(From Wikipedia, the free
Toni Frissell, or Antoinette
Frissell Bacon, (March 10, 1907 - April 17, 1988) was an American
photographer, known for her fashion photography, World War II photographs,
portraits of famous Americans and Europeans, children, and women from all
walks of life.
Antoinette Frissell was born in 1907 in New York City, New York, but took
photos under the name Toni Frissell, even after her marriage to Manhattan
socialite McNeil Bacon. She worked with many famous photographers of the
day, as an apprentice to Cecil Beaton, and with advice from Edward
Steichen. Her initial job, as a fashion photographer for Vogue in 1931,
was due to Condé Montrose Nast personally. She later took photographs for
Harper's Bazaar. Her fashion photos, even of evening gowns and such, were
often notable for their outdoor settings, emphasizing active women.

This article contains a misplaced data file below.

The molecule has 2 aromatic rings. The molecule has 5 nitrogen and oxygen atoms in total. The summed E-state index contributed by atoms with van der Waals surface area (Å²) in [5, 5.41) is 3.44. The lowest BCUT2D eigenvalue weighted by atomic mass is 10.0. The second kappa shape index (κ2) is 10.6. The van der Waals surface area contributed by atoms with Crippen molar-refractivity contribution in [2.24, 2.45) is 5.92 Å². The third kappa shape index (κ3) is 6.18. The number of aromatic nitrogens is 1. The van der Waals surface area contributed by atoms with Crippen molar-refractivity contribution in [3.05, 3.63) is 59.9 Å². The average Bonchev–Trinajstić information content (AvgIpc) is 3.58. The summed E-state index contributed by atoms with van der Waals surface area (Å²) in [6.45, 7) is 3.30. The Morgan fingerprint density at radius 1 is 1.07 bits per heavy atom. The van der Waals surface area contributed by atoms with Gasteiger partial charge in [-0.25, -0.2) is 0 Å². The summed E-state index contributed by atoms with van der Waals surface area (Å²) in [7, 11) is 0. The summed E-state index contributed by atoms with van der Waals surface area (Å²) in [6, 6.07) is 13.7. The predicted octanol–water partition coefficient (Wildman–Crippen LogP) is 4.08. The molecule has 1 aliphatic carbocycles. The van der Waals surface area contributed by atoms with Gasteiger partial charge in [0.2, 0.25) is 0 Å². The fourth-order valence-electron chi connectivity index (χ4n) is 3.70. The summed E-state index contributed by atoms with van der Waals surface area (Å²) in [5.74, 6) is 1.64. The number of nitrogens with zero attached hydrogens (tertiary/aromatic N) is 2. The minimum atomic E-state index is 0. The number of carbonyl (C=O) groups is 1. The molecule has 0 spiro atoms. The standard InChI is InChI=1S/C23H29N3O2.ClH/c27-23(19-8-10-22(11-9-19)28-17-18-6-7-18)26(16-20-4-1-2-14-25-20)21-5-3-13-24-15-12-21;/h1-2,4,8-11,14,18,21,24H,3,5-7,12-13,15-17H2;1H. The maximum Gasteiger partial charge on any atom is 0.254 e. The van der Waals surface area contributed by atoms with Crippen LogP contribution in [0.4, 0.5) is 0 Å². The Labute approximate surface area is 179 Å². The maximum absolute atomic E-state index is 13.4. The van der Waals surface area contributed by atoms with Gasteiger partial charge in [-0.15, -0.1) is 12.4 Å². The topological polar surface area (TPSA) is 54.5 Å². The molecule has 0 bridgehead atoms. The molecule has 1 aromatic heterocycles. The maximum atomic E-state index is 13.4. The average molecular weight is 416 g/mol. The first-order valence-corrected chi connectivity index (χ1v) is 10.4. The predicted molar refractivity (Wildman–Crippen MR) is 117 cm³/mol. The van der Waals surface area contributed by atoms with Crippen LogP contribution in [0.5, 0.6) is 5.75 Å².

In 1941, Frissell volunteered her photographic services to the American
Red Cross. Later she worked for the Eighth Army Air Force and became the
official photographer of the Women's Army Corps. On their behalf, she took
thousands of images of nurses, front-line soldiers, WACs, African-American
airmen, and orphaned children. She traveled to the European front twice.
Her moving photographs of military women and African American fighter
pilots in the elite 332d Fighter Group (the "Tuskegee Airmen") were used
to encourage public support for women and blacks in the service.
In the 1950's, she took informal portraits of the famous and powerful in
the United States and Europe, including Winston Churchill, Eleanor
Roosevelt, and John F. and Jacqueline Kennedy, and worked for Sports
Illustrated and Life magazines. Continuing her interest in active women
and sports, she was the first woman on the staff of Sports Illustrated in
1953, and continued to be one of very few female sport photographers for
In later work she concentrated on photographing women from all walks of
life, often as a commentary on the human condition.